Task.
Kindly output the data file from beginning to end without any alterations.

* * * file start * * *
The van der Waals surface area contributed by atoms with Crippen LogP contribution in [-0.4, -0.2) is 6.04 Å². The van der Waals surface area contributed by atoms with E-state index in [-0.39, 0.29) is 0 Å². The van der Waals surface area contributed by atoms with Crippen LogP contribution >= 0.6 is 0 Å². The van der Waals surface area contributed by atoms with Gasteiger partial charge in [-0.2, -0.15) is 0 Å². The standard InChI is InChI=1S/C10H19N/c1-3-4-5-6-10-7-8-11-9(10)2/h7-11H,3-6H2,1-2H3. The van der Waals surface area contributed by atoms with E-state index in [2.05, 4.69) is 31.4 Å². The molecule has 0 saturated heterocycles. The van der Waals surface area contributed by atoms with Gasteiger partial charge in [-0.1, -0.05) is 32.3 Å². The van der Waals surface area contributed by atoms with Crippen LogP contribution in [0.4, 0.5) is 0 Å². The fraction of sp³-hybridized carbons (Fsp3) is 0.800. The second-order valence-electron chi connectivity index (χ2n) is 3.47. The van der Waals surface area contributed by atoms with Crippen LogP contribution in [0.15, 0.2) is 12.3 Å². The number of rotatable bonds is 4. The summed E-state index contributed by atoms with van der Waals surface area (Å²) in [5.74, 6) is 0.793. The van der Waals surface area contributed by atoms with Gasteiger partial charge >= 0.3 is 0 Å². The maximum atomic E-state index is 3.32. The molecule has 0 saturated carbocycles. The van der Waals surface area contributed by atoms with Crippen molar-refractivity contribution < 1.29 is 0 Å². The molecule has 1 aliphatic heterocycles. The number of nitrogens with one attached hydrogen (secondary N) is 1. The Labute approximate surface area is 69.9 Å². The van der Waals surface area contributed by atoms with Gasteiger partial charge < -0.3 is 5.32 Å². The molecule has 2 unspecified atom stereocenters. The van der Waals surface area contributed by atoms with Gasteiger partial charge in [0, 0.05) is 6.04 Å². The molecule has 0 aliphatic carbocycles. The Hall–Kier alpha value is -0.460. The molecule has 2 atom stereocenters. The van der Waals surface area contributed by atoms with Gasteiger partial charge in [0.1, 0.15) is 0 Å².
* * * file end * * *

The van der Waals surface area contributed by atoms with Crippen LogP contribution in [-0.4, -0.2) is 6.04 Å². The van der Waals surface area contributed by atoms with E-state index in [-0.39, 0.29) is 0 Å². The van der Waals surface area contributed by atoms with Crippen LogP contribution >= 0.6 is 0 Å². The van der Waals surface area contributed by atoms with Gasteiger partial charge in [-0.2, -0.15) is 0 Å². The standard InChI is InChI=1S/C10H19N/c1-3-4-5-6-10-7-8-11-9(10)2/h7-11H,3-6H2,1-2H3. The van der Waals surface area contributed by atoms with E-state index in [2.05, 4.69) is 31.4 Å². The molecule has 0 saturated heterocycles. The van der Waals surface area contributed by atoms with Gasteiger partial charge in [-0.1, -0.05) is 32.3 Å². The van der Waals surface area contributed by atoms with Crippen LogP contribution in [0.4, 0.5) is 0 Å². The fraction of sp³-hybridized carbons (Fsp3) is 0.800. The second-order valence-electron chi connectivity index (χ2n) is 3.47. The van der Waals surface area contributed by atoms with Crippen LogP contribution in [0.15, 0.2) is 12.3 Å². The number of rotatable bonds is 4. The summed E-state index contributed by atoms with van der Waals surface area (Å²) in [5.74, 6) is 0.793. The van der Waals surface area contributed by atoms with Gasteiger partial charge >= 0.3 is 0 Å². The maximum atomic E-state index is 3.32. The molecule has 0 saturated carbocycles. The van der Waals surface area contributed by atoms with Crippen molar-refractivity contribution < 1.29 is 0 Å². The molecule has 1 aliphatic heterocycles. The number of nitrogens with one attached hydrogen (secondary N) is 1. The Labute approximate surface area is 69.9 Å². The van der Waals surface area contributed by atoms with Gasteiger partial charge < -0.3 is 5.32 Å². The molecule has 2 unspecified atom stereocenters. The van der Waals surface area contributed by atoms with Gasteiger partial charge in [0, 0.05) is 6.04 Å². The molecule has 0 aliphatic carbocycles. The Hall–Kier alpha value is -0.460. The molecule has 2 atom stereocenters. The van der Waals surface area contributed by atoms with Gasteiger partial charge in [0.1, 0.15) is 0 Å².